The Translator Curse

In the life of a freelancer, free time is a luxury! Yes, the rumor has it that freelancers choose their timetable, pick the clients, in fact they are quite free to do whatever they like, as the word freelance would indicate. WRONG! It is a mere legend. Freelancers invest endless hours and make an enormous effort to get the next business leads, to keep up with their marketing and networking activities, to issue invoices and try to fit some work in the meantime. So, in fact, they do not really get a lot of spare time in their hands.

The less spare time one has the more valuable it is. Take me, for instance. I am online nearly the whole day and sometimes till late at night. And so, when I decide to move away from my desk and join the real world, I like to see my beloved friends, go to restaurants, go to a beach, have coffee in cafes, watch a movie in a cinema and simple be normal. I find it hard to deal with what I call, the Translator Curse!

A Translator in Restaurants: Menus!  In the island of Crete, where I live and work, every year millions of tourists, visitors from different parts of the world arrive to enjoy the sunshine, the sea and spend their well-earned annual holiday. It is to restaurateurs and shop owners interest to have their menus and marketing documentation translated into different languages. The more languages they have them translated into, the more customers will be attracted by them. It is in my nature to flick through the menus out of interest.  Typos, mistranslations and unsuccessful cultural transfers set my red-light alarm off.  Most of the times, I am driven back to the original text, to be sure I will order the right dish! And sometimes, I spot most of the above in the original text as well.

A Translator at a Beach: Signs! Not to and from a beach, but little signs that hang outside toilets and changing rooms. In a beach nearby, I spotted this sign (see pic): the majestic Αλλακτήριο and its English translation change room. CURSED! I did not know where to begin: the source or the target text. I looked Αλλακτήριο up in all the hard pack dictionaries I own and all the online ones I am aware of and unfortunately I could not find such a word anywhere. I drew the conclusion that Αλλακτήριο is a made up word for Αποδυτήρια. By the way, wherever Αλλακτήριο is mentioned in this paragraph, it is underlined with a red line by Word, so there must be a spelling error somewhere, but then again it is a made-up word! After solving the mystery of the source text, I moved on to the target. This was easier to guess: a changing room or (changeroom -regional use). I decided that this sign would put a smile on Greeks’ and English native speakers’ face alike!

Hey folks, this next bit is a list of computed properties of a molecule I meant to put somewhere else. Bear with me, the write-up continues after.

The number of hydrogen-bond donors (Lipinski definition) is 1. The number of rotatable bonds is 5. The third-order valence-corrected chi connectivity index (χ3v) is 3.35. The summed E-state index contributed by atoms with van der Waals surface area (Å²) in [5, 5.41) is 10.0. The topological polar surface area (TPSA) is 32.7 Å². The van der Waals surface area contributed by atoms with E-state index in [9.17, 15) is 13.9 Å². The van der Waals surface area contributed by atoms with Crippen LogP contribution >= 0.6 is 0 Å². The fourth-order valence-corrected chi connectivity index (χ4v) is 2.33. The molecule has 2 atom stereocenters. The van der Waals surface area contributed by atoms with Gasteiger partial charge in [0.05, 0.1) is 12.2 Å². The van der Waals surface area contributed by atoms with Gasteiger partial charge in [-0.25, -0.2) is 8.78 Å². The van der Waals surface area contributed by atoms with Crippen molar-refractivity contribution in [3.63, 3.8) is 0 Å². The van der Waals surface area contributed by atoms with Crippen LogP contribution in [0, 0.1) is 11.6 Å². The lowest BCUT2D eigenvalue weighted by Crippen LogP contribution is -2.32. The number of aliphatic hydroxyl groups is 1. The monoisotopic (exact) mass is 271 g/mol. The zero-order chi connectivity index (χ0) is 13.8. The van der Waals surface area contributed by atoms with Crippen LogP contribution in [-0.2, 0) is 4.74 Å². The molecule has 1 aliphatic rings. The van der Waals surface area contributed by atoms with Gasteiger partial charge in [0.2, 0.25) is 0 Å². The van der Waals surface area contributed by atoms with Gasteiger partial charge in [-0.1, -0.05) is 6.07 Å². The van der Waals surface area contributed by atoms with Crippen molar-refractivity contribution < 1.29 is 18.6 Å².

A Translator in the Movies: Subtitles! As a movie-buff, I cannot wait till some movies I have set my eyes on come to screens nearby. I buy my ticket, I get my pop-corn and my refreshment and I am ready to go! Lights fade, trailers start, trailers finish, and the movie begins! All nice and comfy, I decide to follow the subtitles (all non-Greek movies are subtitled). CURSED! By experience, I am well aware that subtitlers do not have the freedom fit all the spoken words in the subtitles, the characters’ number is limited, I give them that. But please, please if any of you are reading this post, where there is a case when you do not understand what the actor/actress says, do not just make up a sentence that fits the screen-play of the particular scene. Rewind, replay it as many times as it is needed until it is clear, or try asking a native speaker or even your client. It takes one subtitle to ruin a perfect scene.

Have you ever experienced difficulty in switching the translator’s mode on and off when you leave your office or your home office to join the real world? Should translators go out more and maybe they will used to ignore all the little errors that go around? Please, do share your thoughts!

This Post Has 14 Comments
  1. Very true! Let me add literature. I can’t read translated books without looking for things the translator got around particularly well… or not. 😉

    (conference interpreter and translator since 1990)

    1. Hello!

      Thank you very much for sharing that! It is fascinating to me that a lot of translators live their lives through their job! I guess, it happens to other professions as well, it is just that languages are .. everywhere!

      Thanks again for you comment and have a fruitful week!

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    1. Hello!

      Thank you for your comment! I am glad you have found it of interest! Feel free to forward it to anyone you think will enjoy it!

      Have a great week!

  3. Hi Konstantina!

    Your observations are so truthful. Concerning other professions, my sister, for example, who is a would-be fashion designer can’t buy clothes at shops as she always finds some problems with tailoring. So many specialists have their own “curses”.


    1. Hi Marta!

      Thank you for your comment! I do agree with you that all specialists have their own “curses”. I do look back when I was just a translation student, still unaware of the world around me… I never seemed to notice such things.. I guess it happens when one occupes oneself with a single task, then the whole world becomes this task!

      Thanks for sharing!

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